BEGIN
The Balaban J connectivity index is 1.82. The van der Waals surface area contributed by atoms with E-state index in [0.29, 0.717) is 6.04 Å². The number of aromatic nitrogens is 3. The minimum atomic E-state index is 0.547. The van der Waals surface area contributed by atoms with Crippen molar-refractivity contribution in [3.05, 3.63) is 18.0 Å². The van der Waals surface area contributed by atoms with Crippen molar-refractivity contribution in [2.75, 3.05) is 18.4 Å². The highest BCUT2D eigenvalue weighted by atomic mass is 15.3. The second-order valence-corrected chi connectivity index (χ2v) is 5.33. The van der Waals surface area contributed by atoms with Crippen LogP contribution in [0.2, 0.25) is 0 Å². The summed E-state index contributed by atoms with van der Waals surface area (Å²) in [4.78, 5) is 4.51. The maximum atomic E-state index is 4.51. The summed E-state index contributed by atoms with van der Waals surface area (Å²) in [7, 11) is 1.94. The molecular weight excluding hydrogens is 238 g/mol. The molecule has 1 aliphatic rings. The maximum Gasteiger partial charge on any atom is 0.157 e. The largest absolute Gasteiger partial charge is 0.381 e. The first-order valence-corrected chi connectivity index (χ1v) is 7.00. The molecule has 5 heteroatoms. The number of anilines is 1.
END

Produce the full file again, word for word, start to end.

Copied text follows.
The Balaban J connectivity index is 1.82. The van der Waals surface area contributed by atoms with E-state index in [0.29, 0.717) is 6.04 Å². The number of aromatic nitrogens is 3. The minimum atomic E-state index is 0.547. The van der Waals surface area contributed by atoms with Crippen molar-refractivity contribution in [3.05, 3.63) is 18.0 Å². The van der Waals surface area contributed by atoms with Crippen molar-refractivity contribution in [2.75, 3.05) is 18.4 Å². The highest BCUT2D eigenvalue weighted by atomic mass is 15.3. The second-order valence-corrected chi connectivity index (χ2v) is 5.33. The van der Waals surface area contributed by atoms with Crippen LogP contribution in [0.2, 0.25) is 0 Å². The summed E-state index contributed by atoms with van der Waals surface area (Å²) in [4.78, 5) is 4.51. The maximum atomic E-state index is 4.51. The summed E-state index contributed by atoms with van der Waals surface area (Å²) in [7, 11) is 1.94. The molecular weight excluding hydrogens is 238 g/mol. The molecule has 1 aliphatic rings. The maximum Gasteiger partial charge on any atom is 0.157 e. The largest absolute Gasteiger partial charge is 0.381 e. The first-order valence-corrected chi connectivity index (χ1v) is 7.00. The molecule has 5 heteroatoms. The number of anilines is 1.